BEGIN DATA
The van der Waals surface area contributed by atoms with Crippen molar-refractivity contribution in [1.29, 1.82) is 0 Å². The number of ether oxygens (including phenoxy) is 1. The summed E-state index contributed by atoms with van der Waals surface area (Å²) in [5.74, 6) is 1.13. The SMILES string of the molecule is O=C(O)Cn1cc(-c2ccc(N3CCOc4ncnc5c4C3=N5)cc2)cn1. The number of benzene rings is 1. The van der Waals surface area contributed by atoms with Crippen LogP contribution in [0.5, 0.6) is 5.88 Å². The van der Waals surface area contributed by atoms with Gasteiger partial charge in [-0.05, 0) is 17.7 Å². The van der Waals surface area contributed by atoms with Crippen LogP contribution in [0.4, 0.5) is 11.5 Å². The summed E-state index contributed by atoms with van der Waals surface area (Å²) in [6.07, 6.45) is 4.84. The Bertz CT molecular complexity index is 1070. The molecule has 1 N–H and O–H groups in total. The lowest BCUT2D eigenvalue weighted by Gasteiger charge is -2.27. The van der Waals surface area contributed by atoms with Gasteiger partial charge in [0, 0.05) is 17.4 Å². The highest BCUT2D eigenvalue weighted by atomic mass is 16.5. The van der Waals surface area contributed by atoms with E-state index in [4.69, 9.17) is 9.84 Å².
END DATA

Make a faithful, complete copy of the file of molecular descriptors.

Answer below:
The van der Waals surface area contributed by atoms with Crippen molar-refractivity contribution in [1.29, 1.82) is 0 Å². The number of ether oxygens (including phenoxy) is 1. The summed E-state index contributed by atoms with van der Waals surface area (Å²) in [5.74, 6) is 1.13. The SMILES string of the molecule is O=C(O)Cn1cc(-c2ccc(N3CCOc4ncnc5c4C3=N5)cc2)cn1. The number of benzene rings is 1. The van der Waals surface area contributed by atoms with Crippen LogP contribution in [0.5, 0.6) is 5.88 Å². The van der Waals surface area contributed by atoms with Gasteiger partial charge in [-0.05, 0) is 17.7 Å². The van der Waals surface area contributed by atoms with Crippen LogP contribution in [0.4, 0.5) is 11.5 Å². The summed E-state index contributed by atoms with van der Waals surface area (Å²) in [6.07, 6.45) is 4.84. The Bertz CT molecular complexity index is 1070. The molecule has 1 N–H and O–H groups in total. The lowest BCUT2D eigenvalue weighted by Gasteiger charge is -2.27. The van der Waals surface area contributed by atoms with Gasteiger partial charge in [0, 0.05) is 17.4 Å². The highest BCUT2D eigenvalue weighted by atomic mass is 16.5. The van der Waals surface area contributed by atoms with E-state index in [4.69, 9.17) is 9.84 Å².